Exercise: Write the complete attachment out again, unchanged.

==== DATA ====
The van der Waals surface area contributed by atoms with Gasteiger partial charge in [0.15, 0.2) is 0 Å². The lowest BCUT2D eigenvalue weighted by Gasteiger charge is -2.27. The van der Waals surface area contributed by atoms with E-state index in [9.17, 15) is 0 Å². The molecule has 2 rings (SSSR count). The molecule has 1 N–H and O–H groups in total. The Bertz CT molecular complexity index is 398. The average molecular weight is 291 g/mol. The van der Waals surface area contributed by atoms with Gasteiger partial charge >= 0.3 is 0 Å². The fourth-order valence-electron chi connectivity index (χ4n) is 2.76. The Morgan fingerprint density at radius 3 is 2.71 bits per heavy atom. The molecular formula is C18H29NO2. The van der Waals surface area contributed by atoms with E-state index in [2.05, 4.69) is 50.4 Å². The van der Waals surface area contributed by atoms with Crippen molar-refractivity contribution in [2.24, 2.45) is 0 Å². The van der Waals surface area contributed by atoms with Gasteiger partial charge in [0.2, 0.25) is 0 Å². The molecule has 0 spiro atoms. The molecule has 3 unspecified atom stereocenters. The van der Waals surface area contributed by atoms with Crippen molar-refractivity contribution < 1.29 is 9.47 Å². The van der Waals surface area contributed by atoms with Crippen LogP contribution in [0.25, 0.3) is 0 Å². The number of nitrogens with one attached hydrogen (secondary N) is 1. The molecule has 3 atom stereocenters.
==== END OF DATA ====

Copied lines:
The van der Waals surface area contributed by atoms with Gasteiger partial charge in [0.15, 0.2) is 0 Å². The lowest BCUT2D eigenvalue weighted by Gasteiger charge is -2.27. The van der Waals surface area contributed by atoms with E-state index in [9.17, 15) is 0 Å². The molecule has 2 rings (SSSR count). The molecule has 1 N–H and O–H groups in total. The Bertz CT molecular complexity index is 398. The average molecular weight is 291 g/mol. The van der Waals surface area contributed by atoms with Gasteiger partial charge >= 0.3 is 0 Å². The fourth-order valence-electron chi connectivity index (χ4n) is 2.76. The Morgan fingerprint density at radius 3 is 2.71 bits per heavy atom. The molecular formula is C18H29NO2. The van der Waals surface area contributed by atoms with E-state index in [2.05, 4.69) is 50.4 Å². The van der Waals surface area contributed by atoms with Crippen molar-refractivity contribution in [2.24, 2.45) is 0 Å². The van der Waals surface area contributed by atoms with Gasteiger partial charge in [0.2, 0.25) is 0 Å². The molecule has 0 spiro atoms. The molecule has 3 unspecified atom stereocenters. The van der Waals surface area contributed by atoms with Crippen molar-refractivity contribution < 1.29 is 9.47 Å². The van der Waals surface area contributed by atoms with Crippen LogP contribution in [0.25, 0.3) is 0 Å². The number of nitrogens with one attached hydrogen (secondary N) is 1. The molecule has 3 atom stereocenters.